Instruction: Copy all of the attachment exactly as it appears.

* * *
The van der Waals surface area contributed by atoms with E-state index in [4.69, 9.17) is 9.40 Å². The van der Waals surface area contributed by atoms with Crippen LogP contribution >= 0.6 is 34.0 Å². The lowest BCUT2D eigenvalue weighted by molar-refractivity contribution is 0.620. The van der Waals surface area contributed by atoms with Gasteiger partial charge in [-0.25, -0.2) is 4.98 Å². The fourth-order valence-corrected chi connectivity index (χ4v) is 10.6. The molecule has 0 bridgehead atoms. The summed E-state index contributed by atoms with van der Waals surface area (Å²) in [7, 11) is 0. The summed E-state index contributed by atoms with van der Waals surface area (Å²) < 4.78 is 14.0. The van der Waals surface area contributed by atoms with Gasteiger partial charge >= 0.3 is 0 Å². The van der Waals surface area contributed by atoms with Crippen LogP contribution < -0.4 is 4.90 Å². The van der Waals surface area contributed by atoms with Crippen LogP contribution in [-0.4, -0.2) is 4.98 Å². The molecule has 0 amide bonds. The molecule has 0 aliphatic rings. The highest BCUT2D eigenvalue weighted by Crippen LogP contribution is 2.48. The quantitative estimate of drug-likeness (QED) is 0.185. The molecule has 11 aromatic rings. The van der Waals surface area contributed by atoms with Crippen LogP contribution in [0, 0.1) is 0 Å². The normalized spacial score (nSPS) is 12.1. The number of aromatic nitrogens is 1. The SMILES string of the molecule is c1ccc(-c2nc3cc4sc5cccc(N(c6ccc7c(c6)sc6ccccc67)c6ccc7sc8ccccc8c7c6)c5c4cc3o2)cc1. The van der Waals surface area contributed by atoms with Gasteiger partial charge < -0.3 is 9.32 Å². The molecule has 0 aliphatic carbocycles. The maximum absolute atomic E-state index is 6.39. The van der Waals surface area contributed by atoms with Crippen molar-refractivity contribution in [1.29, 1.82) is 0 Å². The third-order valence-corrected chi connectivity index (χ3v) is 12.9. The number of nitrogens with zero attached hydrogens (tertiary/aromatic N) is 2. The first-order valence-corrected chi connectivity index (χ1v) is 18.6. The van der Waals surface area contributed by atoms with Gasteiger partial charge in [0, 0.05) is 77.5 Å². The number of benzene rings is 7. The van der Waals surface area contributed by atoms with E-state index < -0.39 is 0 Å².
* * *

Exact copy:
The van der Waals surface area contributed by atoms with E-state index in [4.69, 9.17) is 9.40 Å². The van der Waals surface area contributed by atoms with Crippen LogP contribution >= 0.6 is 34.0 Å². The lowest BCUT2D eigenvalue weighted by molar-refractivity contribution is 0.620. The van der Waals surface area contributed by atoms with Gasteiger partial charge in [-0.25, -0.2) is 4.98 Å². The fourth-order valence-corrected chi connectivity index (χ4v) is 10.6. The molecule has 0 bridgehead atoms. The summed E-state index contributed by atoms with van der Waals surface area (Å²) in [7, 11) is 0. The summed E-state index contributed by atoms with van der Waals surface area (Å²) < 4.78 is 14.0. The van der Waals surface area contributed by atoms with Gasteiger partial charge >= 0.3 is 0 Å². The van der Waals surface area contributed by atoms with Crippen LogP contribution < -0.4 is 4.90 Å². The van der Waals surface area contributed by atoms with Crippen LogP contribution in [-0.4, -0.2) is 4.98 Å². The molecule has 0 amide bonds. The molecule has 0 aliphatic rings. The highest BCUT2D eigenvalue weighted by Crippen LogP contribution is 2.48. The quantitative estimate of drug-likeness (QED) is 0.185. The molecule has 11 aromatic rings. The van der Waals surface area contributed by atoms with Crippen LogP contribution in [0, 0.1) is 0 Å². The normalized spacial score (nSPS) is 12.1. The number of aromatic nitrogens is 1. The SMILES string of the molecule is c1ccc(-c2nc3cc4sc5cccc(N(c6ccc7c(c6)sc6ccccc67)c6ccc7sc8ccccc8c7c6)c5c4cc3o2)cc1. The van der Waals surface area contributed by atoms with Gasteiger partial charge < -0.3 is 9.32 Å². The molecule has 0 aliphatic carbocycles. The maximum absolute atomic E-state index is 6.39. The van der Waals surface area contributed by atoms with Crippen molar-refractivity contribution in [1.29, 1.82) is 0 Å². The third-order valence-corrected chi connectivity index (χ3v) is 12.9. The number of nitrogens with zero attached hydrogens (tertiary/aromatic N) is 2. The first-order valence-corrected chi connectivity index (χ1v) is 18.6. The van der Waals surface area contributed by atoms with Gasteiger partial charge in [0, 0.05) is 77.5 Å². The number of benzene rings is 7. The van der Waals surface area contributed by atoms with E-state index < -0.39 is 0 Å².